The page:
The Role of Environmental Assumptions in Failures of DNA Nanosystems

Tun, Thein; Lutz, Robyn; Nakayama, Brian; Yu, Yijun; Mathur, Divita and Nuseibeh, Bashar (2015). The Role of Environmental Assumptions in Failures of DNA Nanosystems. In: 2015 IEEE/ACM 1st International Workshop on Complex Faults and Failures in Large Software Systems (COUFLESS), pp. 27–33.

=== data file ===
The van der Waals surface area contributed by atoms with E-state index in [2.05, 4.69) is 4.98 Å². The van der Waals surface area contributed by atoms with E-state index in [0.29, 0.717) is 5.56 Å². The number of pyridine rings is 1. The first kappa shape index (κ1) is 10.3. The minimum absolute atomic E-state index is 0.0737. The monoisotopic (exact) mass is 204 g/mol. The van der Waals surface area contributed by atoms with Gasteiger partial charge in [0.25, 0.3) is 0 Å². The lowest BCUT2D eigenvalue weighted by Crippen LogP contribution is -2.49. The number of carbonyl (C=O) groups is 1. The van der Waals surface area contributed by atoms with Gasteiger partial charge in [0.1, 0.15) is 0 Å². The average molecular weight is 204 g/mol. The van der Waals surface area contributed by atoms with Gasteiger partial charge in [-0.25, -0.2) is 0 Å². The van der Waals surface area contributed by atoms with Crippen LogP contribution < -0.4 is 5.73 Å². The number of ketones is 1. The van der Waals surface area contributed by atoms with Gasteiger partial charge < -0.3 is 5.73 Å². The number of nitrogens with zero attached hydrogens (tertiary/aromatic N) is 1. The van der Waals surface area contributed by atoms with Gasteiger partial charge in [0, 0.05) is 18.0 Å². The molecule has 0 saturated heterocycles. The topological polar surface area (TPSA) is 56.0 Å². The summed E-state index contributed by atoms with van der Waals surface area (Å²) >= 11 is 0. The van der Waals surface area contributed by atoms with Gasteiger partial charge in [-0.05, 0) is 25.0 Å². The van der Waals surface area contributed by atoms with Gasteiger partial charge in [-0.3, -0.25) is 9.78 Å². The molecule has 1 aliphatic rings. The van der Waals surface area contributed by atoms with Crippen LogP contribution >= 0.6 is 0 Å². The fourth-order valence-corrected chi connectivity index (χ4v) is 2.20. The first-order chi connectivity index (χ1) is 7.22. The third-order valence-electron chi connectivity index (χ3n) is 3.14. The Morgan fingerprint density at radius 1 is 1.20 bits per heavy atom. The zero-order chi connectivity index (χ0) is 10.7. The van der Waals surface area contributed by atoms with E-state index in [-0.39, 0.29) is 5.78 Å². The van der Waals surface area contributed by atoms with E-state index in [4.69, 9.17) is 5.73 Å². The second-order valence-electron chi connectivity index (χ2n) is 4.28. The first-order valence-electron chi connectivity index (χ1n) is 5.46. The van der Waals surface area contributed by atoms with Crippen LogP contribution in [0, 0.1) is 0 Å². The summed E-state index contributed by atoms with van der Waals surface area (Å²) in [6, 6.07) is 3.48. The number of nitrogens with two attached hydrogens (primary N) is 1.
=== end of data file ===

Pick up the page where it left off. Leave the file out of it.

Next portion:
Many failures arise from complex and imperfectly understood interactions of a computational system with aspects of the environment in which it operates. By environment we mean the computational system's broader context, also called the problem world. In this work, we propose a new analysis technique called failure frames, a variation of Jackson's problem frames, to identify and model classes of environmental assumptions whose violation is known from experience to have prevented the requirements from being satisfied. We use instances of failure frames, called failure diagrams, to make explicit in the requirements model the environmental assumptions that contributed to past failures. Developers want to reuse such knowledge of past failures to prevent failures in similar, new systems. We show that failure frames and failure diagrams can capture environmental assumptions that developers need to check in order to prevent recurrence of certain failures in similar application areas. The new failure frame approach that we describe arose from our work in molecular programming of DNA nanosystems. Inaccurate assumptions about the environment are a source of many failures in DNA nanosystems and can be extremely challenging to resolve. We describe the structure of a failure catalog for DNA nanosystems that we have prototyped for use by molecular programmers. We hypothesize that the failure frame approach and catalog can be broadly useful for reducing failure recurrence in other large, distributed applications with autonomous or nondeterministic behavior that must operate in uncertain environments.

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